‘Traces of Sandalwood’ (‘Rastros de sandalo’): Film Review
A separated-sisters drama spanning Spain and India from underrated Spanish director Maria Ripoll
A too-rare example of a Spanish film by a woman director, Traces of Sandalwood shows Maria Ripoll adding to a five-film run of features that celebrate the old-fashioned virtues of low-key, crowd-pleasing film making. This tale of an Indian woman seeking her long-lost sister — and of that sister’s subsequent quest for herself — is similarly solid but not spectacular, playing out predictably but enjoyably without ever delivering emotionally on the promise of its first 10 minutes. Calculated to please crowds in both producing territories, Sandalwood has a practically all-female crew, which could also generate interest from woman-themed festivals.
An adaptation of one strand of a novel of which the screenwriter, Anna Soler-Pont, was co-author, the gripping, grueling and grim opening sequence sets the standard high and achieves a documentary urgency that is missing later on. A woman in an Indian village dies when giving birth to a daughter, Sita, whose sister Mina (the fine Vaibhavi Hankare, who the film misses when she’s gone) raises her. One day, with poverty having struck the family, the child is taken away and given to the nuns. In a truly heart-rending moment, the child weeps as she is driven away on the back of a truck.
Years later, the older Mina (high-profile Indian actor-director Nandita Das) is a Bollywood director-star, married to Das’s real-life husband Sanjay (Subodh Maskara). In a lovely twist that is not fully explored, we learn that the movie we’ve been watching is the movie made about her early years, hoping that it will jog memories among the public and perhaps lead her to her long-lost sister, whom she’s anxious to find. MIna’s investigation is handled with dexterity: Soon she indeed traces the adopted Sita down to Barcelona, where she’s working as a lab assistant and is now called Paula (Catalan actress Aina Clotet).
The climax of their meeting is not a climax at all, since in the real world nothing more dramatic can come of such a reunion than a sisterly hug. So it’s with their first meeting that the film really begins. Paula, just as she would be, is confused and overwhelmed and rejects Mina’s story. Intrigued by the fact that she might be Indian, though, Paula/Sita starts renting Bollywood movies from a store run by Prakash (Naby Dakhli), with whom she starts a tentative relationship. MIna and Sanjay largely disappear from view, biding their time while Paula comes to some sort of decision, awkwardly tackling her parents (Rosa Novell and Gal Soler) on the issue.
Paula’s self-doubt as she seeks to come to terms with her new situation by submitting herself to an introductory class in Indian culture at Prakash’s hands doesn’t make for particularly gripping drama. What both Paula and the viewer learn about Indian culture comes down to its nice music, fun films and nice clothes, and in a movie about the profound impact of culture clash on an individual, that’s not enough. The awful Indian poverty from which the sisters have been lucky enough to escape is also conveniently sidelined after those powerful first scenes: Mina, now rich and famous, certainly never refers to it.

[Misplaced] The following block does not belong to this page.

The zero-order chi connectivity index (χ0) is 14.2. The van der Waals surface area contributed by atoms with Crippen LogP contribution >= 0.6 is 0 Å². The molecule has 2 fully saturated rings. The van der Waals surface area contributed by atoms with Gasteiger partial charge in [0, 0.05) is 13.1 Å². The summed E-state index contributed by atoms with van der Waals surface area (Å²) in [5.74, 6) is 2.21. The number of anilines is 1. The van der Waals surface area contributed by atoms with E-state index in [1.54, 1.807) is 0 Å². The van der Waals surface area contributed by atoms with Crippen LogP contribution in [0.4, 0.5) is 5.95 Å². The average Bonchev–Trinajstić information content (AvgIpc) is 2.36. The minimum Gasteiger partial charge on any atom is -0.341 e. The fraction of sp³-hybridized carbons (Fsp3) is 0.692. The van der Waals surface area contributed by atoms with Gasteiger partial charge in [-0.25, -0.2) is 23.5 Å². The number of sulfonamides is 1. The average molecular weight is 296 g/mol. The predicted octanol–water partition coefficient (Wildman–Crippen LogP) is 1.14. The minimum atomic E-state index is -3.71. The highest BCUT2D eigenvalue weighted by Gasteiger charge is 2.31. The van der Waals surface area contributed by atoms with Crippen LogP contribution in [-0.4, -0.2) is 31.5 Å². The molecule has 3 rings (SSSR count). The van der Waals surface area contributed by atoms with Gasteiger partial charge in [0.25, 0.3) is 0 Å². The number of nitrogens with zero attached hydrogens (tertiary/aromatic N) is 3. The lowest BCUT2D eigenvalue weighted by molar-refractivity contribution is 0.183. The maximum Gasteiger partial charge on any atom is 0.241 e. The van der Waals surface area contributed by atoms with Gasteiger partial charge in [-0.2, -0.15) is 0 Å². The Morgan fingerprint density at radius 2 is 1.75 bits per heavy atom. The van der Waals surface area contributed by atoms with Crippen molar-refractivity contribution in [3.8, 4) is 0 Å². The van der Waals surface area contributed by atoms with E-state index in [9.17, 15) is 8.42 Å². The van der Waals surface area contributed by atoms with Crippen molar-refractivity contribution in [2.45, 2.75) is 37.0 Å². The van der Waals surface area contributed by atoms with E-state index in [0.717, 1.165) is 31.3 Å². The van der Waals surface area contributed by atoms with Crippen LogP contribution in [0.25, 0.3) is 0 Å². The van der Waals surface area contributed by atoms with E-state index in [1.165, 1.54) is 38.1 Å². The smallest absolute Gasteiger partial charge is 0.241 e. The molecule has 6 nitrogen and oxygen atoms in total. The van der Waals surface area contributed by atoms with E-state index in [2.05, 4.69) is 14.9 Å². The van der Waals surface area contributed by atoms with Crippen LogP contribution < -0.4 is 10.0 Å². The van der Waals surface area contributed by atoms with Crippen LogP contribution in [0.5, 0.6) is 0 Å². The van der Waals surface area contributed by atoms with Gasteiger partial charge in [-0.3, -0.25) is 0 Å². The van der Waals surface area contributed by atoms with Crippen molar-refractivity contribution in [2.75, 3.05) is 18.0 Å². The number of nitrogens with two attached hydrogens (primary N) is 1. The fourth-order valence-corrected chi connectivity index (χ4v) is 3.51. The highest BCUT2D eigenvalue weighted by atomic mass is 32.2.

All that said, as drama this is a well-handled and occasionally really subtle piece that knows how and when to press the emotional buttons. A couple of striking Bollywood musical sequences, choreographed by Saroj Khan, are woven in later on, perhaps to smooth the film’s passage to India and to the Indian Diaspora.
Das is wonderfully watchable, though the older MIna is too unconflicted to be of much interest as a character: non-pro Maskara as her husband is a little awkward, though there is an easy intimacy about their scenes together. Clotet shoulders the dramatic burden of the film’s second half well, but the decision to cast her rather than an Indian actress as Paula/Sita means that credibility is sometimes strained to a breaking point.
There may be enough happening in Mary Poppins for the viewer to happily forgive Dick Van Dyke’s otherworldly Cockney accent: but viewers will decide for themselves whether there’s enough happening in Traces of Sandalwood to forgive the fact that Clotet simply does not look very Indian, and is presumably there only for co-production interests. A lovely song, "Far Away," plays over the final credits.
Production company: Pontas Films
Cast: Nandita Das, Aina Clotet, Naby Dakhli, Subodh Maskara, Vaibhavi Hankare, Rosa Novell, Gal Soler, Godeliv van den Brandt
Director: Maria Ripoll
Screenwriter: Anna Soler-Pont, based on the novel by Asha Miro and Soler-Pont
Executive producers: Ricard Domingo, Albert Espel, Marc de Gouvenan, Anna Soler-Pont
Director of photography: Raquel Fernandez-Nunez
Production designer: Ana Pujol Tauler
Costume designer: Anna Guell, Shahnaz Vahanvaty
Editor: Irene Blecua
Composer: Zelta Montes, Simon Smith
Sales: Imagina Sales
No rating, 95 minutes